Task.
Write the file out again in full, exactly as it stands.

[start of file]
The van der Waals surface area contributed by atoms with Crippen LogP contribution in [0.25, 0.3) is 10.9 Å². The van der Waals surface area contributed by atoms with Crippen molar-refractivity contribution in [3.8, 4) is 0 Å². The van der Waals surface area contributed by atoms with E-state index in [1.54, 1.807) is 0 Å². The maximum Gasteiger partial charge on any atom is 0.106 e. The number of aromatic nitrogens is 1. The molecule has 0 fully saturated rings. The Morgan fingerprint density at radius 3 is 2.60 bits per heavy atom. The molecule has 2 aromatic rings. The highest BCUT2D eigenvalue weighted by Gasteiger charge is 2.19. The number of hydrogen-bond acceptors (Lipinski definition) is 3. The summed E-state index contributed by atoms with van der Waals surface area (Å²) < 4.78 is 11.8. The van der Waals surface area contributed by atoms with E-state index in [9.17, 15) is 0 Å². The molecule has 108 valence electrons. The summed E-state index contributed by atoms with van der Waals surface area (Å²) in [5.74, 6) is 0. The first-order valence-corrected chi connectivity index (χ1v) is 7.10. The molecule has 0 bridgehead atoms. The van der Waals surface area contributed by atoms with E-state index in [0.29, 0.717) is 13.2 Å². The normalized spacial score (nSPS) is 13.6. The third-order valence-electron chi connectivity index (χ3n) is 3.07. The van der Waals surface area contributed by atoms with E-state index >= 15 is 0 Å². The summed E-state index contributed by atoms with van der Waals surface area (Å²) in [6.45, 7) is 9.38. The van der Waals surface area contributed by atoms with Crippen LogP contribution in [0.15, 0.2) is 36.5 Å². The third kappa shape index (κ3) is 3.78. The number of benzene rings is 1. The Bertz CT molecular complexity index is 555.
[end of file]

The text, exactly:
The van der Waals surface area contributed by atoms with Crippen LogP contribution in [0.25, 0.3) is 10.9 Å². The van der Waals surface area contributed by atoms with Crippen molar-refractivity contribution in [3.8, 4) is 0 Å². The van der Waals surface area contributed by atoms with E-state index in [1.54, 1.807) is 0 Å². The maximum Gasteiger partial charge on any atom is 0.106 e. The number of aromatic nitrogens is 1. The molecule has 0 fully saturated rings. The Morgan fingerprint density at radius 3 is 2.60 bits per heavy atom. The molecule has 2 aromatic rings. The highest BCUT2D eigenvalue weighted by Gasteiger charge is 2.19. The number of hydrogen-bond acceptors (Lipinski definition) is 3. The summed E-state index contributed by atoms with van der Waals surface area (Å²) < 4.78 is 11.8. The van der Waals surface area contributed by atoms with E-state index in [9.17, 15) is 0 Å². The molecule has 108 valence electrons. The summed E-state index contributed by atoms with van der Waals surface area (Å²) in [5.74, 6) is 0. The first-order valence-corrected chi connectivity index (χ1v) is 7.10. The molecule has 0 bridgehead atoms. The van der Waals surface area contributed by atoms with E-state index in [0.29, 0.717) is 13.2 Å². The normalized spacial score (nSPS) is 13.6. The third-order valence-electron chi connectivity index (χ3n) is 3.07. The van der Waals surface area contributed by atoms with E-state index >= 15 is 0 Å². The summed E-state index contributed by atoms with van der Waals surface area (Å²) in [6.45, 7) is 9.38. The van der Waals surface area contributed by atoms with Crippen LogP contribution in [0.15, 0.2) is 36.5 Å². The third kappa shape index (κ3) is 3.78. The number of benzene rings is 1. The Bertz CT molecular complexity index is 555.